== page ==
Real Business Value? Or is your retail tech just digital lipstick on an analogue pig?

July 31, 2019 Claranet Limited

Last year Retail Week published, Three reasons why stores need to digitise. It’s well worth a read, but this did catch our attention:

“Lift and learn solutions, self-service kiosks, POS projection, touchscreens and mirror displays all help the customer to help themselves without the need (and cost) of sales assistants. 

“Large-format visualisation using LCD and dvLED videowalls and projection help to inspire, entertain and influence shoppers, providing the all-important in-store experience.” 

That’s quite a list, even for the head office team looking to kit out its flagship store on Oxford Street. But for your managers at the out-of-town outlets in Coventry, Cleckheaton, and Carmarthen? Probably not a priority, and why would it be? As one retail CIO said to us, “We’re running a national retail business, not a circus.” 

"The most critical step is separating the technology that will drive growth, from that which will end up being just another toy in the toy box."

Time for retail tech to grow up?
The development of new technology to improve the shopping experience in-store shouldn’t be dismissed. Far from it. But perhaps the big question to ask is whether the introduction of new tech will:

  • Genuinely improve your company over the long term?

  • Give you a temporary boost but poor ROI?

  • Fail to work with existing systems?

  • Or (worse still) actually disrupt business operations?

Retail Connections explored the issue earlier this year, emphasising the importance of digital transformation in the industry but recognising the challenge of gearing up for what it called a new technologically-enabled dimension of retail:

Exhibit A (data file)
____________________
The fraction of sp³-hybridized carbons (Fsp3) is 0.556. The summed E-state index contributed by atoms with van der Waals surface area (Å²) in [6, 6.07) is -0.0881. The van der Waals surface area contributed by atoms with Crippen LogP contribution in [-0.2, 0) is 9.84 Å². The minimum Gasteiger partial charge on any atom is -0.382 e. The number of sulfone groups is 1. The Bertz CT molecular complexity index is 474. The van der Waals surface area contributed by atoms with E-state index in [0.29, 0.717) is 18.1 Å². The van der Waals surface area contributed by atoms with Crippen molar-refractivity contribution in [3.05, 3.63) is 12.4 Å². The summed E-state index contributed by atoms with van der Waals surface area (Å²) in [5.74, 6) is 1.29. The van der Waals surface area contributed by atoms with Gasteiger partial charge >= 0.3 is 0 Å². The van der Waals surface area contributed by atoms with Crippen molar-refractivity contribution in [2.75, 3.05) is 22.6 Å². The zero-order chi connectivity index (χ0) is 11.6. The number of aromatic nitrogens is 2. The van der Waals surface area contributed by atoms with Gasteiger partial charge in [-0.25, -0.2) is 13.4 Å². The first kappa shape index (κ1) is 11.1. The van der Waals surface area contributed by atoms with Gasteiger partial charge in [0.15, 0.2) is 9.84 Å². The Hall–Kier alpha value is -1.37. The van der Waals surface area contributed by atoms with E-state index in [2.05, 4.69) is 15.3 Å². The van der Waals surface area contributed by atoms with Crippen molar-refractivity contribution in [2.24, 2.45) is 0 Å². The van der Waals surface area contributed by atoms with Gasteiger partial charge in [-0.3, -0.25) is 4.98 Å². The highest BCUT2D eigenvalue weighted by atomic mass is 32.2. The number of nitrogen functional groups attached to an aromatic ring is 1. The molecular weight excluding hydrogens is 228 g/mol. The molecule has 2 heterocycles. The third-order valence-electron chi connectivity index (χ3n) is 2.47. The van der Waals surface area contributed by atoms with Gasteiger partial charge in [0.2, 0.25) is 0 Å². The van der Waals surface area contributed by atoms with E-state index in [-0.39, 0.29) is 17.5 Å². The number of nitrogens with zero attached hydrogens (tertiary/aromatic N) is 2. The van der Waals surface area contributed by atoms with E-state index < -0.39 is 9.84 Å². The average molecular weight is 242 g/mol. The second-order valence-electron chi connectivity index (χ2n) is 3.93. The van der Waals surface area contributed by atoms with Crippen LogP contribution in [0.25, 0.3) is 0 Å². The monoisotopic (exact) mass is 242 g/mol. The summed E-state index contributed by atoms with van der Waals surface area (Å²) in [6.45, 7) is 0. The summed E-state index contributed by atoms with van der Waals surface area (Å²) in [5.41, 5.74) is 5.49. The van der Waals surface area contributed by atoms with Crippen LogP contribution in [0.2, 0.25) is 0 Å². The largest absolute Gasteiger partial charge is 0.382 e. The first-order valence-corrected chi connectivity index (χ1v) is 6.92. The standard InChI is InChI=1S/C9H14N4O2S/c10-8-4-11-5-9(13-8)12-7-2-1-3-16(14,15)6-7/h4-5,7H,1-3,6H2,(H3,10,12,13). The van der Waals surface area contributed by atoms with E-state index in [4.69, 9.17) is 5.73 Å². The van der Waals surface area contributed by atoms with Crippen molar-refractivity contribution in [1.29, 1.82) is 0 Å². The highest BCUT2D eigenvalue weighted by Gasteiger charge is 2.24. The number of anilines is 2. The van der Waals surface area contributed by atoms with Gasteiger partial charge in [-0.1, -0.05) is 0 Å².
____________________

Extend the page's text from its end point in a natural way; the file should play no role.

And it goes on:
“It is important that retailers do not simply follow the latest trend in what’s hot. There are so many solutions available, that arguably the most critical step is separating the technology that will drive growth in the business from that which will end up being just another toy in the toy box.” 

In its recently published article on the same theme, BizTech says: 

“Many retailers… take a wait-and-see approach to new technologies, implementing them as new needs arise. It makes sense not to spend large sums on unproven solutions, but there is one area where retailers should absolutely invest with an eye on the future: IT infrastructure.” 

For BizTech, retail businesses need to make sure their infrastructure is built on:  

  • Robust networks that help retailers to process their data 

  • Hybrid Cloud and hyperconvergence to aid in data storage

  • Micro datacentres to support IT at branch locations

  • Security tools that can mitigate the damage of data breaches

  • Support solutions to help smooth IT adoption

With retailers under intense pressure to be better, quicker, slicker, cheaper, and more productive than ever before, technology clearly has an important role to play. But the question is: what technology? 

The latest and much discussed trends in augmented and virtual reality may well be a game-changer for the industry, and the same goes for smart mirrors and virtual assistants. Anything that addresses and improves customer service has to be welcomed. But what is abundantly clear is that retail companies need to get the basics right first.  

If their connectivity across the store network is slow, if website queueing systems are needed to cope with flash sales events, if customer data is compromised (the list goes on), then no end of tech wizardry will sure up the business. 

Legacy systems are a fact of life for all established businesses, and transformational change inevitably needs to be iterative rather than wholesale overnight. Nevertheless, meaningful change also needs to focus on the underlying infrastructure, not just the glamour of the shop window. As Barack Obama commented in his 2008 Presidential election: “You can put lipstick on a pig. But it’s still a pig.” 

Key takeaways:

  • The retail technology market is saturated with products and services. 

  • In a low-margin industry, retailers themselves are often hesitant to adopt until proven. 

  • The trick is knowing which tech solutions will deliver real value for the business. 

  • Getting the basic IT infrastructure right is the obvious place to start. 

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